For a symmetrical method, only the changes in the first half of the lead are specified, (including the half lead change), together with the lead end change. Thus Little Bob Minor is: X 16 X 14 (le 12) which abbreviates to X1X4 (le 2) and London Minor is 36 X 36.14 X 12 X 36.14 X 14.36 (le 12) which abbreviates to 3X3.4X2X3.4X4.3 (le 2).
Places
(1) Plural of 'place'
(2) An extended portion of work (composed of places and probably dodges and points) in a pair of positions (eg 5-6 or 3-4), often characteristic of a particular method and named after it, eg 'Yorkshire places'. In some cases, the places may not be adjacent, eg Double Norwich Caters.
Plain
(1) A type of method in which the hunt bell has a well-formed path and strikes two blows in each position of the path within the lead. Usually this means the treble does a plain hunt.
(2) A lead at which no call is made.
(3) An abbreviation forPlain Bob when calling spliced.
Plain bearings
Bearing consisting of a brass block in which the gudgeon pin rotates. They need frequent lubrication and can become very worn if neglected. 'Hung on plain bearings' = old style of hanging
Plain Bob
The simplest plain method. All working bells plain hunt everywhere except at the lead end where 2nds place is made, causing bells in higher positions to dodge. The last place must also be made for odd stages.
Plain changes
Early form of method ringing. Uses only single changes.
Plain course
A course of a method starting and finishing in rounds. A touch with no calls.
Plain hunt
Hunt (continuously from front to back and back to front. See figure 15.2-1.
Plain lead
A lead with no call.
Plough the lead
Fail to change speed after hunting down, and as a result ring below first place
PN
place notation.
Point
Alternative name for snap
Position
(1) The position in the row, where a bell strikes in the sequence, eg 5thsplace.
(2) (as in 'calling position') The position in a course determined by where the observation bell will be if a call is made. (If the observation bell is affected by the call, the position relates to the actual position, not what it would have been at a plain lead.)
(3) (ringing handbells) The relationship between the paths of the two bells being rung. It is defined by where the bells come together nearest the front, eg 1-2,2-3, 3-4 position, .... In the 1-2 position the bells are 'coursing' and when the bells cross in the middle, they are in opposites (some times called scissors but this has a more specific meaning qv). The tenors and trebles are coursing in a plain hunt.
Practice
A gathering where ringers ring together to improve or advance their ringing. Most bands run a weekly practice.
Prick
(1) - (vb) Write out all the rows of a method or touch (used in the 18th & 19th centuries).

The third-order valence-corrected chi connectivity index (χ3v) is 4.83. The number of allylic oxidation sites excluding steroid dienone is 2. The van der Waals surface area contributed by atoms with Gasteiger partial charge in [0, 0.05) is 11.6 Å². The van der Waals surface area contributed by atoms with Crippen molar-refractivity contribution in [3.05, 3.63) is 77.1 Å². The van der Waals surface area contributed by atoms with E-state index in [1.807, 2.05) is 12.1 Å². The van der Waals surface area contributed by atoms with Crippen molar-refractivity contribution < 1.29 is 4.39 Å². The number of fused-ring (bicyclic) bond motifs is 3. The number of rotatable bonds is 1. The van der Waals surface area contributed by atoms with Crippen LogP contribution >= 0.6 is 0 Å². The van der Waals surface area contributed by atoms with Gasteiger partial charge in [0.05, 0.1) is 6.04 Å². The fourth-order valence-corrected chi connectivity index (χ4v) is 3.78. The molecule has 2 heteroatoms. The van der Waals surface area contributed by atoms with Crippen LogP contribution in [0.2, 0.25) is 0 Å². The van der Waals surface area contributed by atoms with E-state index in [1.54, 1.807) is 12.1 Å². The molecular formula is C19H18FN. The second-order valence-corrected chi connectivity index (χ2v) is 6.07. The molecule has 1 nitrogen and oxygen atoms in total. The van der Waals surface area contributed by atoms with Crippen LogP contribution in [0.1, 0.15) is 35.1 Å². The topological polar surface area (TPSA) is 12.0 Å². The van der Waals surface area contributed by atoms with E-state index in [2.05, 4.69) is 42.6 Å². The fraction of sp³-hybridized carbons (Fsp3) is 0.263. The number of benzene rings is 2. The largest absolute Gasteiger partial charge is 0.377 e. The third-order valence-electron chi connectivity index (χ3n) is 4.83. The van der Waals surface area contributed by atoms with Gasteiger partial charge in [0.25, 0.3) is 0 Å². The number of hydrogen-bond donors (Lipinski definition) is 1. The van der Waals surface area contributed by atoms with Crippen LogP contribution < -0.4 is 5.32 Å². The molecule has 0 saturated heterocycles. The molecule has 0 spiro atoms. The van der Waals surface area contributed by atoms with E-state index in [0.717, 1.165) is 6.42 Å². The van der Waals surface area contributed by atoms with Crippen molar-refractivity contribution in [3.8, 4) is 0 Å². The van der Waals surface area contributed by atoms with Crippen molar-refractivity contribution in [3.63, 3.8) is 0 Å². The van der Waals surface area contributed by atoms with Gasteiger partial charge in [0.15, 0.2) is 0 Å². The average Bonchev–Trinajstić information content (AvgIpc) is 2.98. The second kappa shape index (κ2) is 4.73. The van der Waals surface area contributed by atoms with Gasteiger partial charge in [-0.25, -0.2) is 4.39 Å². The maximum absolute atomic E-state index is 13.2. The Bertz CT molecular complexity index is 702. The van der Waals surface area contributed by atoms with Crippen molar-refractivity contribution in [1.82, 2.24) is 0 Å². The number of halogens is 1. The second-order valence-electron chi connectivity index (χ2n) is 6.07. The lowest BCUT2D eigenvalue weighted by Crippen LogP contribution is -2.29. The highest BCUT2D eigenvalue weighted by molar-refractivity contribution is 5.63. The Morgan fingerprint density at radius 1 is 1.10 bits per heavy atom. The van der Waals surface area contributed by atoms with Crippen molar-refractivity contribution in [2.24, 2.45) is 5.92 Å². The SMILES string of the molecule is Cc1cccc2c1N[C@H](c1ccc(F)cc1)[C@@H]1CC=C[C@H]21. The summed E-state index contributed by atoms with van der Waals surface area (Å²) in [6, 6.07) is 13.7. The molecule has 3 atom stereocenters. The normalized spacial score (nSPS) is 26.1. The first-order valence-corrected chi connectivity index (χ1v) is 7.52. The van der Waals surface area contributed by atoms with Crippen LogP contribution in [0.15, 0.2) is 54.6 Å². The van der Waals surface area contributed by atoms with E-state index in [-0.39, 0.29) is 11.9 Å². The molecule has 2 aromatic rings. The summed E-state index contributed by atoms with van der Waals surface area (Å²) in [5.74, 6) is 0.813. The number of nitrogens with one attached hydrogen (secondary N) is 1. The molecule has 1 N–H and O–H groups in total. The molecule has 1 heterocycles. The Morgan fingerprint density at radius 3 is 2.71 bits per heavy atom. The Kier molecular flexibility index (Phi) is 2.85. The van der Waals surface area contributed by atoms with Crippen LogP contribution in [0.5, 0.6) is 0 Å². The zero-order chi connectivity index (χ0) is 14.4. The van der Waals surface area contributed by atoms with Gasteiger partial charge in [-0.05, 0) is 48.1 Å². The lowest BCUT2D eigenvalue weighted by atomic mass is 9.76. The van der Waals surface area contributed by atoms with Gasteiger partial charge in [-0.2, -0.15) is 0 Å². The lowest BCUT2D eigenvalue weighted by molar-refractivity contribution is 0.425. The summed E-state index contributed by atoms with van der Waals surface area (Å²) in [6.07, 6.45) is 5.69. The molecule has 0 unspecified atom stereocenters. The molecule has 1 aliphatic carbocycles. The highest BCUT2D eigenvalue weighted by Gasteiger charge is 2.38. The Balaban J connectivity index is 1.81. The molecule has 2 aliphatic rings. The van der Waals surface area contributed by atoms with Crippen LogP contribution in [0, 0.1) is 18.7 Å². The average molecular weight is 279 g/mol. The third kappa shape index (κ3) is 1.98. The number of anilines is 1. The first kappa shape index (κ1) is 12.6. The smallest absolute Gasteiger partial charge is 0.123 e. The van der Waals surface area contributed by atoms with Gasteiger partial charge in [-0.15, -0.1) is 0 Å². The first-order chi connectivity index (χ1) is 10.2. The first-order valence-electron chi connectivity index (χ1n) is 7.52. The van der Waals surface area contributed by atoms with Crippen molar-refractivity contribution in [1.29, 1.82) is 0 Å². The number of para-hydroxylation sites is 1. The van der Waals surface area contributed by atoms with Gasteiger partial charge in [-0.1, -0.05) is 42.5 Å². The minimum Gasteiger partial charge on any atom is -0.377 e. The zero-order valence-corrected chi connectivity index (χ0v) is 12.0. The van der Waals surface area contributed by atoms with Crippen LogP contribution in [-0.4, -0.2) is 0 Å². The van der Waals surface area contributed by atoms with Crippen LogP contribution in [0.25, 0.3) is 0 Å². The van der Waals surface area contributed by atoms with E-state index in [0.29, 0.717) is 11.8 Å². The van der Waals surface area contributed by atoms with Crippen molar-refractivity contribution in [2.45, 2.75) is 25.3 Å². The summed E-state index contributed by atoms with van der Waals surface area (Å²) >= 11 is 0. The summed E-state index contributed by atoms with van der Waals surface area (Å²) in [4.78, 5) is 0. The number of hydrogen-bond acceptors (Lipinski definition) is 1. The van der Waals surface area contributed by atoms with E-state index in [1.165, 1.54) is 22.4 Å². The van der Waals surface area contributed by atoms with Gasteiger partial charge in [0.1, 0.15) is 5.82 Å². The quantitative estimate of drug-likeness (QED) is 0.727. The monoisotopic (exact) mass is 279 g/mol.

(2) - (vb Produce a touch by transposing the lead head rows.
Principle
A type of method (in the broad sense), in which all working bells perform the same work, starting at different points, ie with no hunt bell. eg Stedman, Erin, Shipway, Duffield.
Proof
Analysis of a touch to establish whether it is true.
Proof scale
The list of false course heads of a method. A method without internal falseness has a 'clean proof scale'.
Pudsey
A right place Surprise method with Cambridge lead order. Basic stage is Major. One of the standard eight.
Pull
(1) (Loosely) Apply force to the bell rope.
(2) (More precisely) Apply force to the rope as it descends. This causes the bell to swing higher, and so ring more slowly. See also check.
(3) (as in 'whole pull' or 'half pull') Two blows.
(4) (as in 'five-pull dodge') Compounded to describe the number of dodges in a multiple dodge.
Pull in
(vb) Cause the bell to ring closer and faster.
(n) The phase during lowering in peal, when the bells cease double clappering. The treble increases the rate of descent and progressively overlaps the back bells until all are striking only on one stroke, with the treble following the tenor on the same stroke. If properly co-ordinated, there is no audible overlap, since the heavier bells progressively stop striking on the second stroke. Too early a pull in causes a long period of confusing overlap.
Pull off
(1) A bell - From resting against the stay when up, pull the bell over the balance to begin ringing.
(2) A clock hammer - fasten it so it cannot move into the path of a swinging bell.
Pulley block
Assembly with one, or a pair of, ground pulley(s).
Pulley box
Pulley block
Pure (doubles, etc)
An odd bell method with all changes swapping the same number of pairs of bells, ie two pairs for Doubles, three for Triples, and so on.
Put in (the calls)
(1) Call the calls when ringing a touch,
(2) Add calls to a composition.